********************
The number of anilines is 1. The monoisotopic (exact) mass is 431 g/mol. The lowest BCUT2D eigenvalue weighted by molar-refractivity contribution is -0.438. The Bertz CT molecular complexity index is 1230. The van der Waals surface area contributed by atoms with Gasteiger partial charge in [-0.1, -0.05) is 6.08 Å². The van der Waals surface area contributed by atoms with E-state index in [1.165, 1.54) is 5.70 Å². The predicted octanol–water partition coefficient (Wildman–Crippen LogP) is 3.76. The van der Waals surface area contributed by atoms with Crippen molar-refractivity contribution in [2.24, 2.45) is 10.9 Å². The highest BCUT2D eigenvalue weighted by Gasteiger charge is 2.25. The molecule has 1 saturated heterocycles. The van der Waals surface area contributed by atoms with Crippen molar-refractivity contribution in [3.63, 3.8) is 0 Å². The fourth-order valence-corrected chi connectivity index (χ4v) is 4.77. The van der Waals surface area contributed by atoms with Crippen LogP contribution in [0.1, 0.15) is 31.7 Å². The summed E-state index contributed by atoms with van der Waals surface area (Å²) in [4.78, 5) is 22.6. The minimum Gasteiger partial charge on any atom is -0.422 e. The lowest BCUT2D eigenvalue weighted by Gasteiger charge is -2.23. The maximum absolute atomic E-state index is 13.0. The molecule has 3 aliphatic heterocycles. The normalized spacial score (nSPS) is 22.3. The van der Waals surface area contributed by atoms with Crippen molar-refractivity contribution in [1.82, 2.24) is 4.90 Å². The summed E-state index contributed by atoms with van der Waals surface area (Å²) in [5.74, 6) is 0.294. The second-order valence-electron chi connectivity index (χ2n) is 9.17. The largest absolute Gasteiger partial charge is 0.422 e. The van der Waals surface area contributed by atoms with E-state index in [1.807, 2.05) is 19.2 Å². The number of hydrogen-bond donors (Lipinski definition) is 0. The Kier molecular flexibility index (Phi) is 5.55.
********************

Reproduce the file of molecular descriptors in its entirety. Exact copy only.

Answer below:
The number of anilines is 1. The monoisotopic (exact) mass is 431 g/mol. The lowest BCUT2D eigenvalue weighted by molar-refractivity contribution is -0.438. The Bertz CT molecular complexity index is 1230. The van der Waals surface area contributed by atoms with Gasteiger partial charge in [-0.1, -0.05) is 6.08 Å². The van der Waals surface area contributed by atoms with E-state index in [1.165, 1.54) is 5.70 Å². The predicted octanol–water partition coefficient (Wildman–Crippen LogP) is 3.76. The van der Waals surface area contributed by atoms with Crippen molar-refractivity contribution in [2.24, 2.45) is 10.9 Å². The highest BCUT2D eigenvalue weighted by Gasteiger charge is 2.25. The molecule has 1 saturated heterocycles. The van der Waals surface area contributed by atoms with Crippen molar-refractivity contribution in [3.63, 3.8) is 0 Å². The fourth-order valence-corrected chi connectivity index (χ4v) is 4.77. The van der Waals surface area contributed by atoms with Crippen LogP contribution in [0.1, 0.15) is 31.7 Å². The summed E-state index contributed by atoms with van der Waals surface area (Å²) in [4.78, 5) is 22.6. The minimum Gasteiger partial charge on any atom is -0.422 e. The lowest BCUT2D eigenvalue weighted by Gasteiger charge is -2.23. The maximum absolute atomic E-state index is 13.0. The molecule has 3 aliphatic heterocycles. The normalized spacial score (nSPS) is 22.3. The van der Waals surface area contributed by atoms with Crippen molar-refractivity contribution in [1.82, 2.24) is 4.90 Å². The summed E-state index contributed by atoms with van der Waals surface area (Å²) in [5.74, 6) is 0.294. The second-order valence-electron chi connectivity index (χ2n) is 9.17. The largest absolute Gasteiger partial charge is 0.422 e. The van der Waals surface area contributed by atoms with E-state index in [1.807, 2.05) is 19.2 Å². The number of hydrogen-bond donors (Lipinski definition) is 0. The Kier molecular flexibility index (Phi) is 5.55.